New 'no escape' Meteor missiles boost fighter jets' firepower
There is no escape for enemy aircraft when up against fighter jets armed with the incredibly fast, powerful and extremely destructive Meteor missiles.
The Meteors are made to excel at hunting and destroying enemy threats at long ranges no matter the environment or weather conditions.
To ensure maximum destruction, the Meteor’s fragmentation warhead detonates on impact or at the optimum point of intercept.
Powered by air-breathing ramjets, these new missiles can reach ultra-fast speeds exceeding the speed of sound. Further boosting the destructive power, the ramjets provide the missile with thrust all the way through to the strike.
The goal is for Meteors to provide the largest “No Escape Zone” of any air-to-air missile – and for this zone to be on a scale of several times larger than current MRAAMs (Medium Range Air to Air Missiles).
In order to be effective in today’s combat, the missiles need to withstand electronic warfare threats from the enemy. The Meteors are engineered to remain effective in the face of dense electronic warfare attempts to stop them.
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The fighter jets of six key allies will be armed with Meteor weapons. The US-born, breakthrough fifth-generation F-35 Lightning IIs Joint Strike Fighters are set to become armed with the powerful Meteors as well.
Developed by a six-nation European team with MBDA and the U.K. Ministry of Defence taking the lead, the new missiles are now in full production.
And these powerful missiles just made their debut with the United States key ally, the United Kingdom. Carried by British Typhoon fighter jets, the new missiles sent a clear signal of military might when ‘eyeballing’ Russian bomber aircraft this week.
This week, British Royal Air Force Eurofighter Typhoons launched to intercept Russian aircraft approaching U.K. airspace.
Armed for the first time with the Meteor, they escorted the Russian aircraft that many believe to be the Russian long-range Tupolev Tu-160 "Blackjack" strategic bombers.
Before approaching U.K. airspace, the Russian military aircraft were intercepted and escorted by Royal Norwegian Air Force F-16s.
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The Tu-160s flew on to Venezuela where they joined other Russian military aircraft in a high-profile show military force. Russian officials announced the bombers were participating in combined operational flights with the Venezuelan Air Force and that they were preparing to defend Venezuela when it is needed.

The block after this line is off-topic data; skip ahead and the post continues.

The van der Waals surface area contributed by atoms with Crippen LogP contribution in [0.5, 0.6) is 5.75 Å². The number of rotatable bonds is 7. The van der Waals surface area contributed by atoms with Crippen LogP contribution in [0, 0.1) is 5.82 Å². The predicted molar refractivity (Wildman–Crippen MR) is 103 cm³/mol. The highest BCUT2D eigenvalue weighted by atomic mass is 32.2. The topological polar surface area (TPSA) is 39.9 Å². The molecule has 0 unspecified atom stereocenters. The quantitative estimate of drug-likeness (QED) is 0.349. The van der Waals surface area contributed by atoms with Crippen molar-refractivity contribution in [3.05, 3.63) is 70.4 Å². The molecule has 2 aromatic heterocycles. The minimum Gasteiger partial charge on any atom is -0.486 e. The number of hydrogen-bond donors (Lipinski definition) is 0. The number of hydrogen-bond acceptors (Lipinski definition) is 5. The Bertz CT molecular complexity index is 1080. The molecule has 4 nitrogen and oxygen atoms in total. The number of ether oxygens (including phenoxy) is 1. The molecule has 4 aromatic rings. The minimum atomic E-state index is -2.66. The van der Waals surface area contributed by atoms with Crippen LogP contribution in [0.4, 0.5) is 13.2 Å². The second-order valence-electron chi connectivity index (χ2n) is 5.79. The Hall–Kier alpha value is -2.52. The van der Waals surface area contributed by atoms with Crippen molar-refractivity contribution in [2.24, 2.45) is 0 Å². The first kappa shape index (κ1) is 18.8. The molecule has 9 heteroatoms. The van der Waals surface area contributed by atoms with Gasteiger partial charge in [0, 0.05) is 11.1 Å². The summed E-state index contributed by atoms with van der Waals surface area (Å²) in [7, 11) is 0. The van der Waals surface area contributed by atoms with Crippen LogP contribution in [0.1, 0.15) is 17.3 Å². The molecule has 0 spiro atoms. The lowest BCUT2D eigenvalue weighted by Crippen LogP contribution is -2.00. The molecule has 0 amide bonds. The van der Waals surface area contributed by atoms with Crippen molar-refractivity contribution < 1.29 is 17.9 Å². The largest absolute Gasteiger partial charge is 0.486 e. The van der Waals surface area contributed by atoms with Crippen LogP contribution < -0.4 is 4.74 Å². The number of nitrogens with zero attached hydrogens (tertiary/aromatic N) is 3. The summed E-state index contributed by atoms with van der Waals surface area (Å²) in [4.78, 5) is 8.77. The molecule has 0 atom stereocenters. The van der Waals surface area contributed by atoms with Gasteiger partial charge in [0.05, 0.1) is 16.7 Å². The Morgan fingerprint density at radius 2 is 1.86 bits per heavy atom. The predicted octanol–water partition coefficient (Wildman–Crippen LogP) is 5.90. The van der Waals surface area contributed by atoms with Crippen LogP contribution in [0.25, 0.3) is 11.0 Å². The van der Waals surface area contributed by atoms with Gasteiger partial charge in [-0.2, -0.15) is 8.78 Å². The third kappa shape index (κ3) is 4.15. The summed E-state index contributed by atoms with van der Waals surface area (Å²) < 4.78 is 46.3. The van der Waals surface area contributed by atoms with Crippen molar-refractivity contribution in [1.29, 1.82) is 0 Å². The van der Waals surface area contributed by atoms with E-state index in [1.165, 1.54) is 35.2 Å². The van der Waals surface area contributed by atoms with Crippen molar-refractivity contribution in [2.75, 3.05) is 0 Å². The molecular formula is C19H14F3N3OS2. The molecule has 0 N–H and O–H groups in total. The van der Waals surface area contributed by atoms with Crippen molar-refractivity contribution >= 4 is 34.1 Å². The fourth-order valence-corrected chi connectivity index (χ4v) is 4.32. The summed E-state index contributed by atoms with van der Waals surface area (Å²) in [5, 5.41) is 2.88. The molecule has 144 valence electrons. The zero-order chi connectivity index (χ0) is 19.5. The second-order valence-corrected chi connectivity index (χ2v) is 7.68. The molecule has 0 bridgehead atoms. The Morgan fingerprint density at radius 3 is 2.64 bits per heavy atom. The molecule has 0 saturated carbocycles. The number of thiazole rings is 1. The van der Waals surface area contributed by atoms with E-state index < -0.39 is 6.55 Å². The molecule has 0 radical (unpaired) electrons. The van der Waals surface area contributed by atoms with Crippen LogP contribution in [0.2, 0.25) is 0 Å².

This is the latest in a pattern of increased Russian military aircraft activity prompting RAF Typhoon fighter jets to intercept.
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What is a ramjet?
Rather than the typical rocket motor, Meteors rely on ramjets for propulsion. A ramjet engine provides a simple, light propulsion system for high-speed flight.
The Meteor uses a solid fuel, variable flow, ducted rocket approach giving it a significant boost in power, increase in range and supporting precision at long ranges.
Ramjets are air-breathing engines that are known for delivering remarkable speeds exceeding Mach 3 and even beyond Mach 6 in some cases.
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Rockets burn onboard fuel whereas ramjets breathe air. This makes ramjet missiles suitable for firing in the atmosphere, but near or through space like rockets.
Ramjets need to hit high speeds, say at about three times the speed of sound, to harness “ram pressure.” They use the air compression and shock waves yielded by the missile’s high speed.
Each Meteor packs enormously destructive power into 418 pounds. The missiles are over 12 feet long and about 7 inches in diameter.
Meteors are Beyond Visual Range Air-to-Air Missiles or BVRAAMs.
The target does not need to be within the pilot’s visual range to be within range of a precise strike because Meteors are smart enough to locate their targets and conduct the attack on their own.
A highly advanced active radar seeker guides each missile against a range of targets. They do not need the pilot and advanced aircraft to guide them.
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However, pilots can communicate with the Meteor weapons. The pilot can intervene and re-direct the missile mid-flight or stop the mission if need be.
With the Meteor’s two-way data link capability, the pilot can receive data from the missile throughout its flight. This helps the pilot verify that the missile is correctly on course. It is also useful for the pilot to decide whether firing another missile is necessary.
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When will Meteors hit the skies?
A missile this advanced does not happen overnight. The Meteor program began back in the 1990s.
In 2016, Sweden’s Saab Gripen was the first to declare operational capability with the Meteors and now British Typhoons are armed with the missiles as well.
The French Dassault Rafale, most probably the latest iteration, is expected to be armed next. Three more key U.S. allies - Germany, Italy and Spain – will also have their fighter jets upgraded with this fierce missile.
F-35 joint strike fighter jets may potentially also become armed with Meteors.